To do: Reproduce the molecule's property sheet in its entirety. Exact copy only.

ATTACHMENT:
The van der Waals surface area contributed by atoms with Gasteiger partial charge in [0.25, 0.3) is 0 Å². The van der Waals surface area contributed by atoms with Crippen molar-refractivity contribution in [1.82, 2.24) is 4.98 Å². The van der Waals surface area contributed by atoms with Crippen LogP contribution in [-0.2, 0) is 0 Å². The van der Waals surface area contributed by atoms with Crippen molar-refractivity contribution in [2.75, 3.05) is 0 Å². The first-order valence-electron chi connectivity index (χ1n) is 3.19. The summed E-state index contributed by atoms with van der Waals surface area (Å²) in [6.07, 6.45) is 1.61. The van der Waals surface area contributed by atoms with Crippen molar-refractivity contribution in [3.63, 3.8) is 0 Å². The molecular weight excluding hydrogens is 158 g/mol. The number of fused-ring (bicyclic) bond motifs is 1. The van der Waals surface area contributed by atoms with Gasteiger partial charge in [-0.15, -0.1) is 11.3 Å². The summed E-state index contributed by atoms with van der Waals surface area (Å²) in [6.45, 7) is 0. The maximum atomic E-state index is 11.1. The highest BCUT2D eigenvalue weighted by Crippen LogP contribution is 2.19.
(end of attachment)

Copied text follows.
The van der Waals surface area contributed by atoms with Gasteiger partial charge in [0.25, 0.3) is 0 Å². The van der Waals surface area contributed by atoms with Crippen molar-refractivity contribution in [1.82, 2.24) is 4.98 Å². The van der Waals surface area contributed by atoms with Crippen LogP contribution in [-0.2, 0) is 0 Å². The van der Waals surface area contributed by atoms with Crippen molar-refractivity contribution in [2.75, 3.05) is 0 Å². The first-order valence-electron chi connectivity index (χ1n) is 3.19. The summed E-state index contributed by atoms with van der Waals surface area (Å²) in [6.07, 6.45) is 1.61. The van der Waals surface area contributed by atoms with Crippen molar-refractivity contribution in [3.63, 3.8) is 0 Å². The molecular weight excluding hydrogens is 158 g/mol. The number of fused-ring (bicyclic) bond motifs is 1. The van der Waals surface area contributed by atoms with Gasteiger partial charge in [-0.15, -0.1) is 11.3 Å². The summed E-state index contributed by atoms with van der Waals surface area (Å²) in [6.45, 7) is 0. The maximum atomic E-state index is 11.1. The highest BCUT2D eigenvalue weighted by Crippen LogP contribution is 2.19.